Monday, March 3, 2014

Does Wendy Doniger offend you? Please read Acharya Chatursen


Sunday Susurrations
By
Randeep Wadehra 



Several decades ago, Acharya Chatursen had been much more trenchant in his observations vis-à-vis “Aryan” purity and Brahamanical supremacism. Those of us who have read वयं रक्षामः (Vayam Rakshamah, or We Protect – the Ramayana character Ravan’s credo) and वैशाली की नगरवधू (Vaishali kee Nagarvadhu – The Town-Bride (courtesan) of Vaishali) find Doniger’s observations immensely polite. I personally feel that the likes of Chatursen and Doniger do much more good to Hindu Society than these self-appointed thekedars of my community.

History is often described as a collection of great men and women’s biographies. If the likes of Thomas Carlyle, the Scottish historian, and Ralph Waldo Emerson, the American poet and essayist, subscribe to this view then the British historian John Robert Seeley looks upon history as politics in the past, while Voltaire describes it as a tableau of crimes and misfortunes. Off the cuff these remarks might well have been but it is true that history, or rather historiography, had more to do with kings and dynasties than with ordinary people living in different parts of the world. Doniger has preferred to write about the faceless mass of people that has, in fact, been vital to the very existence, and evolution, of states, societies & civilizations and, hence, the making of history. 

This narrative is devoid of the usual USPs of a chronicle. No grand gestures of megalomaniac potentates, no spectacular achievements of conquerors, no spine chilling intrigues and other such ingredients that make a narrative so spicy. Yet this book keeps you absorbed for days together as you go through the making of Hindu civilization as it exists today. The impressively well designed dwellings of the Indus Valley people, their mundane life – including religion sans much material/written evidence; their language that has yet to be deciphered, thus keeping us enthralled as to the possibilities of the “script” being actually decoded. Similar other well explained aspects, like tablets and other artifacts, makes for an absorbing opening.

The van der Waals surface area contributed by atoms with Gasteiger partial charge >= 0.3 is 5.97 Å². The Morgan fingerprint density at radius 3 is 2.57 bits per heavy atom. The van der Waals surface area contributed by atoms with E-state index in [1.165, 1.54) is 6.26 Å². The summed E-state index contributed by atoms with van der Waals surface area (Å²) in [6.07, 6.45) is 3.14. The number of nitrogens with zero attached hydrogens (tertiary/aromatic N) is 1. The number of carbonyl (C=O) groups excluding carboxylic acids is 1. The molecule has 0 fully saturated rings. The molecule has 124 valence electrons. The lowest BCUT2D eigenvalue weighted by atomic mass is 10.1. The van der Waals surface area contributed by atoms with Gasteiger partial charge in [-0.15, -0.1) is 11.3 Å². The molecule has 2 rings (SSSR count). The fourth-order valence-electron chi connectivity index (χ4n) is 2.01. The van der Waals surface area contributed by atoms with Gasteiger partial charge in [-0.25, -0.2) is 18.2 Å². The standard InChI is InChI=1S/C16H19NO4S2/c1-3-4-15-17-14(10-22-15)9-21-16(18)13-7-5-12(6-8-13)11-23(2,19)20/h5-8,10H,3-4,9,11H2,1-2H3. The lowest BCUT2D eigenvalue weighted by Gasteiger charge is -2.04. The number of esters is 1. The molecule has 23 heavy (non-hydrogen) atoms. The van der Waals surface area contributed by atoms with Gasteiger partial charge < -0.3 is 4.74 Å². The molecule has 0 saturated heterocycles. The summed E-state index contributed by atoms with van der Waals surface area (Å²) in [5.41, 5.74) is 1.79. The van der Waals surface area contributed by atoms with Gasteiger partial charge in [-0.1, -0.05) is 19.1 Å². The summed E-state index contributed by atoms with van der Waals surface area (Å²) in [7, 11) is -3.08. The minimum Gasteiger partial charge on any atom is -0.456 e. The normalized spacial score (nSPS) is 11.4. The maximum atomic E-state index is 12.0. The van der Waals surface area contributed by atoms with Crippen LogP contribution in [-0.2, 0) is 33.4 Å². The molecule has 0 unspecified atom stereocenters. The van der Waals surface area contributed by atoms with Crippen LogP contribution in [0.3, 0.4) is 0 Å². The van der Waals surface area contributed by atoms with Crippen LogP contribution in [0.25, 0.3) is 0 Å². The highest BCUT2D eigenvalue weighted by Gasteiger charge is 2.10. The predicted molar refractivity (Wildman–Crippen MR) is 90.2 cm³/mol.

Then the author takes on Sanskrit and speculates whether it is in fact the mother of Indian languages and dialects or, more probably, a refined version of various pre-existing dialects. Her argument that the refined Sanskrit language (the word ‘Sanskrit’ itself means ‘refined’) was never really a popularly spoken language and that it was probably more a language of elites and intellectuals does hold water. But, we do know that there have been entire villages – there are a couple still existing in South India – where everyone speaks Sanskrit even in their everyday life. Her puzzling over the absence/paucity of material evidence about their life and times left behind by the Vedic people is genuine.